3GPP has understood the requirements of M2M applications and is taking steps in LTE development to address those concerns. They have decided to introduce a new device Category, Cat-0, which will adhere to M2M specifications. It will be referred to as LTE-M, or LTE for Machine Type Communications (MTC).

  1. Peak Rates of 1Mbps: It has been decided to reduce the peak rate requirements for M2M applications. Higher rate requirements need complex circuitry which results in increased cost and power consumption. By decreasing the throughput requirements these issues can be addressed. The decreased throughput makes LTE ideal for applications which require infrequent transmissions and lower payload.
  2. Half-Duplex Systems: LTE offers a full-duplex system for communication. Which means it can handle incoming and outgoing communications simultaneously. The full-duplex requirement adds a lot of cost overhead on the system. Therefore, an option for supporting half-duplex devices has been provided. With half-duplex systems costs can be considerably decreased by removing the extra switches and filters.
  3. One Receive Antenna: LTE requires a deployment of two receive antennas to provide the diversity. This has been changed to deploying only one receive antenna. This will help in cost reduction as well as power consumption.
  4. Power Saving Modes: To further increase the battery life of the device new Power Saving Modes (PSM) have been introduced. These make the devices sleep whenever operation is not required and wake up less frequently and after longer duration. This will help in reducing the battery consumption significantly.

3GPP LTE Rel. 13 Enhancement for IoT:

To further address the M2M issues 3GPP has suggested more enhancements to the Cat-0 devices described below:

  1. Reduced Bandwidth: LTE supports a bandwidth of 20MHz. With Rel. 13 the Cat-0 would be subjected to support only 1.4MHz in the receive bandwidth.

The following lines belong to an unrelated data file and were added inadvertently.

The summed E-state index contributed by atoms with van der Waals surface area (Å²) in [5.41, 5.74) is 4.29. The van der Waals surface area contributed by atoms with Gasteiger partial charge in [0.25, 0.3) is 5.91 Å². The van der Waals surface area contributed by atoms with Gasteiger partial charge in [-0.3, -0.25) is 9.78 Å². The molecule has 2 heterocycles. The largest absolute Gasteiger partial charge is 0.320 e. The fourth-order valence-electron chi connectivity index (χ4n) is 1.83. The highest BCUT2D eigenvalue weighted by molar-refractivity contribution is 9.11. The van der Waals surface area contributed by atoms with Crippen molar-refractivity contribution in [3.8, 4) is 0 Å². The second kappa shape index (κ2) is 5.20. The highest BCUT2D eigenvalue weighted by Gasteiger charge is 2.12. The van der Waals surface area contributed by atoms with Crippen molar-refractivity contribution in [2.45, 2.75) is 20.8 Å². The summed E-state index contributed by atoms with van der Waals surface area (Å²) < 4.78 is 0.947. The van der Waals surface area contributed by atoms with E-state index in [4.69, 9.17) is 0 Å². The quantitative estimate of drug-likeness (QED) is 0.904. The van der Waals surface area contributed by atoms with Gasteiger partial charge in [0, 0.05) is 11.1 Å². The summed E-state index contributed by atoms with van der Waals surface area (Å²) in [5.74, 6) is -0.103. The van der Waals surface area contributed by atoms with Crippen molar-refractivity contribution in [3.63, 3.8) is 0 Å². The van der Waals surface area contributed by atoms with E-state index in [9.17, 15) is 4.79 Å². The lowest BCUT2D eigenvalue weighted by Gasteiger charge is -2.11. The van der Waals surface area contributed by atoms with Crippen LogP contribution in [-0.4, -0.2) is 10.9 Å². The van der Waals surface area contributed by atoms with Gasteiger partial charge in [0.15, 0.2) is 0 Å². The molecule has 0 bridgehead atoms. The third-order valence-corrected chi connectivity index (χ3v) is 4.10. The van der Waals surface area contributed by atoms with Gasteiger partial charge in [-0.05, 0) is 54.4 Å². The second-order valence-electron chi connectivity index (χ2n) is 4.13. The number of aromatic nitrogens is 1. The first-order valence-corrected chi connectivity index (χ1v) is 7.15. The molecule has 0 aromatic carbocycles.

2. Max Transmission Power Reduced: The maximum transmission power for LTE is defined at 23dbm. This has been reduced to 20dbm in case of Cat-0 devices. The reduction in maximum power requirements will reduce the power consumption which will in turn help in the conservation of the battery, making it last longer.

Along with these, other coverage and power saving modes enhancements have been suggested as well. With all these changes it is expected to drop the cost of the LTE devices by 50-60% and be comparable to that of GPRS devices.

What’s Available Today: LTE Cat-1 Devices (Baby-Step towards IoT)

Even though Rel. 12 is fully defined it is not commercially deployed, and Rel. 13 is still at the development stage. It will take a lot of effort from the carriers’ side to implement the changes defined for MTC and deploy them. We are looking at 2017 for these changes to take effect according to the current timeline. While we wait for them, we still have Cat-1 devices defined in the current specifications which are not exactly optimized for M2M applications, but are certainly a step towards it. These devices provide a significant improvement in terms of power consumption and cost compared to the high end LTE solutions, as well as lesser overhead on the carriers to build the resources required for the deployment.


  1. Nokia White Paper: Nokia LTE M2M “Optimizing LTE for the IoT”